THE word—and the concept—is not new. An entire book has been written about it. But it is likely to find greater currency in the coming years: “splinternet”, or the idea that the internet, long imagined as a global online commons, is becoming a maze of national or regional and often conflicting rules. Elders of the internet—among them politicians, entrepreneurs and technologists who want the network to remain open—have started to push back. On November 14th like-minded souls gathered in Paris for the first international conference dedicated to finding ways for countries to co-ordinate internet policies.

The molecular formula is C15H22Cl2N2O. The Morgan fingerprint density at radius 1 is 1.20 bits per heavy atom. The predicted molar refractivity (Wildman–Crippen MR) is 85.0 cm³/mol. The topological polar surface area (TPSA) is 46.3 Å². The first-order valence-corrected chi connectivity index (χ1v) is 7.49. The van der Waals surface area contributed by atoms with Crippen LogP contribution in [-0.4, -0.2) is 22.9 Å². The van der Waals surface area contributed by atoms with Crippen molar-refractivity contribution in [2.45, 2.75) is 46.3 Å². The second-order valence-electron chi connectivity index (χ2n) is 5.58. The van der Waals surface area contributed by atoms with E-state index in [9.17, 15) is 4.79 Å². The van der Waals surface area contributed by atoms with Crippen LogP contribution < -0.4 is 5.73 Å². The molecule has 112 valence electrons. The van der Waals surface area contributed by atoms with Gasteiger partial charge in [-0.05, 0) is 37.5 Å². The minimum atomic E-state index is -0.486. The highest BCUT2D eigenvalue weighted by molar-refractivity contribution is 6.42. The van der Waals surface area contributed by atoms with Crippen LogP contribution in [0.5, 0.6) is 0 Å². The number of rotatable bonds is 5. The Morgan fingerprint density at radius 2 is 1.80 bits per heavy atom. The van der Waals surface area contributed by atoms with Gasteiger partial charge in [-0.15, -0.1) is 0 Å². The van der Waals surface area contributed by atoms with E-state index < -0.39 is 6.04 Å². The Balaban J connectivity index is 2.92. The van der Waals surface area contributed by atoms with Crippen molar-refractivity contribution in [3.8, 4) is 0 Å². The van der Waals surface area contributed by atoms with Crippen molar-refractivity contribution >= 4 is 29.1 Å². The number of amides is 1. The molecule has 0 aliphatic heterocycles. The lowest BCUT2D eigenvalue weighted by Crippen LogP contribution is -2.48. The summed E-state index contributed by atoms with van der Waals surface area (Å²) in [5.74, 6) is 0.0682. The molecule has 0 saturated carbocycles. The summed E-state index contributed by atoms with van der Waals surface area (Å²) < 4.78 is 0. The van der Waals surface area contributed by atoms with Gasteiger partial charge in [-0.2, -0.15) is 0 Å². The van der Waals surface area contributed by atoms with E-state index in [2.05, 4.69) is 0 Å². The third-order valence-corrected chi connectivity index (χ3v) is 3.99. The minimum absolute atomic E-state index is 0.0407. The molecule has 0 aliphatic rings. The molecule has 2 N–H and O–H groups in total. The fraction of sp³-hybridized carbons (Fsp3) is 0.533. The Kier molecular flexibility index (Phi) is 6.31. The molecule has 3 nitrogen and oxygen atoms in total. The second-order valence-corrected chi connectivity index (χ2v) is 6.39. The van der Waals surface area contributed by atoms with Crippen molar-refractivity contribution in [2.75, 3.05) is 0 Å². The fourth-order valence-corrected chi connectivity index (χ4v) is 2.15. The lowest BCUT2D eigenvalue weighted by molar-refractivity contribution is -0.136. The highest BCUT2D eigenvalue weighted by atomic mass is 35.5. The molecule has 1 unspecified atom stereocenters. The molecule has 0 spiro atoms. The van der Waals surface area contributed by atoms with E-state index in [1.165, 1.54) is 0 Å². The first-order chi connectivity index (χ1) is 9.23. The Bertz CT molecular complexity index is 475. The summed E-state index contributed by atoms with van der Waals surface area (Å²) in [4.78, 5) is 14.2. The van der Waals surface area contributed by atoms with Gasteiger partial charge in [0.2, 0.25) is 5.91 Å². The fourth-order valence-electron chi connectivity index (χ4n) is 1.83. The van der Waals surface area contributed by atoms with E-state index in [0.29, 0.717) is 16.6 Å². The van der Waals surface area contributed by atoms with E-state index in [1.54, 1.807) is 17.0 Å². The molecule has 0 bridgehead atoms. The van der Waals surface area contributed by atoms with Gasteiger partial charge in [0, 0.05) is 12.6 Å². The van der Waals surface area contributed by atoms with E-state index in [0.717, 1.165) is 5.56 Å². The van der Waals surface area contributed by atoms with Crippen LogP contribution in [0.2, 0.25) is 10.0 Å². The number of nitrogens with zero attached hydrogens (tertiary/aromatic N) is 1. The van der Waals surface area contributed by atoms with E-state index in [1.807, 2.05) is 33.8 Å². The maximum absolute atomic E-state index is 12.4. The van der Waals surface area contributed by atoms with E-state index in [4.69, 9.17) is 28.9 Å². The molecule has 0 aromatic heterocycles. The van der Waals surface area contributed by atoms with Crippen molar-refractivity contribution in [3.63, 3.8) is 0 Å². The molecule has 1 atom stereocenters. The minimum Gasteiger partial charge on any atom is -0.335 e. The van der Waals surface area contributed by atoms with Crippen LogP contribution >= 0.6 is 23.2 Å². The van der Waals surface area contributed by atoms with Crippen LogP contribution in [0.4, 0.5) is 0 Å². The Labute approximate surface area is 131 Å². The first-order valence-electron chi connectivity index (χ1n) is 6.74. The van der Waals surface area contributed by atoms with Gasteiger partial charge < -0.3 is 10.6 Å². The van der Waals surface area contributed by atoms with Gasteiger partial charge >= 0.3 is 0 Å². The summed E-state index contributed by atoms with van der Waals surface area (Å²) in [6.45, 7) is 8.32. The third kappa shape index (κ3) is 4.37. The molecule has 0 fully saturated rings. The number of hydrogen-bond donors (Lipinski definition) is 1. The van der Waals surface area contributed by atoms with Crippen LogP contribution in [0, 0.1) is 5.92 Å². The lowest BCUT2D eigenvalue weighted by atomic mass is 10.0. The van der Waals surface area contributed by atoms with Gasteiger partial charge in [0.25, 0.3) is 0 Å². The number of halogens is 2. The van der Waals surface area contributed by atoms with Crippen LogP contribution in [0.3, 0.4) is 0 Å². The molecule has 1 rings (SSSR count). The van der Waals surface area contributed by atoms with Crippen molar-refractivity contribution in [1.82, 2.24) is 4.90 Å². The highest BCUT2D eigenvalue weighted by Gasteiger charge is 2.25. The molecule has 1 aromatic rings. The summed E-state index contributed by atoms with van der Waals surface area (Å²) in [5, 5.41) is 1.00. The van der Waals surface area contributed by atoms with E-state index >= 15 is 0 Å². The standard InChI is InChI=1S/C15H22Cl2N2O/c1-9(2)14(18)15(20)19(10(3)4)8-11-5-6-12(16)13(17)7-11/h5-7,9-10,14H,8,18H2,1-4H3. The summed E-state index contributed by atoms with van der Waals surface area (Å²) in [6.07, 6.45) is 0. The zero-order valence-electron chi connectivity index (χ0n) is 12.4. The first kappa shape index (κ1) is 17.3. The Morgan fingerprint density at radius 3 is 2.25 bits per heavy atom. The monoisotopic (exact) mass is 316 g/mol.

Early internet thinkers, such as John Perry Barlow, hoped that cyberspace would take power away from nation-states, those “weary giants of flesh and steel”. But the internet has long since ceased to be a playground for geeks. As it becomes increasingly important to the running of the modern world, governments are trying to regain lost territory online. They can do this because “cloud computing”, the delivery of all kinds of digital services online, for instance, doesn’t happen somewhere in the sky, but in big data centres which have to be based on somebody’s sovereign territory. As a result, governments, especially those of big countries, can often force companies to comply with national laws and regulations.